With the number of students receiving vaccines increasing countrywide week by week the dilemma of deciding how we handle COVID-19 going forward is starting to bear its teeth. The decisions we make now ought to be guided by science to minimize risk so we can return to some sense of normalcy.
According to a new research by the Center for Disease Control and Prevention, people who are vaccinated do not carry the coronavirus and cannot spread it either.
Rochelle Walensky, director for the CDC, told MSNBC, “Vaccinated people do not carry the virus – they don’t get sick. Not just in clinical trials, but it’s also in real-world data.”
With nearly 142 million doses of the Pfizer and Moderna vaccine administered through the country, this is good news. The study Walsensky references is the CDC’s first look at the results of the vaccines in a real-world setting. With data collected from 4,000 working class adults in eight different locations the study gives concrete evidence of efficiency with the vaccines. Based on the first doses of the Pfizer and Moderna vaccines, participants’ infection rates were lowered by 80%, and the second vaccine lowered infection rates by 90%. When compared to the chance of infection in the CDC clinical trials, which saw infection rates lowered by 95%, the new data suggest we might finally see a light at the end of the tunnel.
Reaching the light is the challenge we now face. How we move forward is going to determine how quickly we can get back to normal life. The CDC outlines how they believe we should live post-vaccination on their website.
Once someone has been vaccinated the CDC says there is no need to wear a mask indoors around other fully vaccinated people. The website also says vaccinated individuals can gather with unvaccinated people from one other household without a mask as long as no one is at an increased risk for severe illness from COVID-19. Maybe the biggest change in life for post-vaccinated people is freedom of contract tracing. According to the CDC fully vaccinated people do not need to quarantine if they have been around someone with COVID-19 unless they show symptoms.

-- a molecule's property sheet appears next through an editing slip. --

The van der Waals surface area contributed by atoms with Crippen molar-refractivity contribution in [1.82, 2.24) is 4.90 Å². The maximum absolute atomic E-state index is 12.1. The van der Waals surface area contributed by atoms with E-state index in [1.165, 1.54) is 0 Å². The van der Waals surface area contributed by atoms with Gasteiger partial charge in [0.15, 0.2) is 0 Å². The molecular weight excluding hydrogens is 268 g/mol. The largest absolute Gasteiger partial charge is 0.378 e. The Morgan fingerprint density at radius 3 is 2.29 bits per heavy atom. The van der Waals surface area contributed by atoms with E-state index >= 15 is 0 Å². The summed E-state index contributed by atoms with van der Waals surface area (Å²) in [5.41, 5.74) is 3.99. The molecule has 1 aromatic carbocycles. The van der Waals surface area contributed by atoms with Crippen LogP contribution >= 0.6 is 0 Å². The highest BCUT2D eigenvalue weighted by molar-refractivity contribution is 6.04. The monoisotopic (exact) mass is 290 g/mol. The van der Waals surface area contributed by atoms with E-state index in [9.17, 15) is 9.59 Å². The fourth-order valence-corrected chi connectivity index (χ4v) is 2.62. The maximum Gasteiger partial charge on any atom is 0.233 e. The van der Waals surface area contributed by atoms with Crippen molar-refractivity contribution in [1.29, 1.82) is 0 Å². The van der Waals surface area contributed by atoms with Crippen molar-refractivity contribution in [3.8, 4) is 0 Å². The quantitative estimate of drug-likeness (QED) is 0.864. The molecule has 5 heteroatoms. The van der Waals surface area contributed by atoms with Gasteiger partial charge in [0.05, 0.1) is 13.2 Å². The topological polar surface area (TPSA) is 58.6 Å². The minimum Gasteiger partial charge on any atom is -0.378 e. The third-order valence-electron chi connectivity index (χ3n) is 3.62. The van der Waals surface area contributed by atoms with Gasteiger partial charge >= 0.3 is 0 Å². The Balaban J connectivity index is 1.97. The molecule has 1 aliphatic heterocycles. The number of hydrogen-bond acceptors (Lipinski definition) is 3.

However, despite the new recommendations, the CDC says even vaccinated individuals should take steps to protect themselves and others as much as possible. In situations where someone is in public, gathering with unvaccinated people from more than one household or visiting someone at higher risk of severe illness from COVID-19, it is still recommended to maintain a six-feet distance and wear your mask. Large gatherings should still be avoided and both domestic and international travel should be delayed.
Even with all of the new data coming out and vaccines rolling out there is still a lot left to the unknown regarding COVID-19. The CDC is still looking into how well the vaccines work, but with public use just now picking up the data still needs more time to be considered irrefutable. Nonetheless, the CDC still recommends taking precautions until the data proves we are in a space that we have the ability to get rid of all the precautions.
With all of the world eagerly waiting for the pandemic to come to a close it seems the vaccines have become our knight in shining armor. Walensky said of the vaccines, “The authorized vaccines are the key tool that will help bring an end to this devastating pandemic.”
More information regarding COVID-19 and CDC recommendations can be found at www.cdc.gov.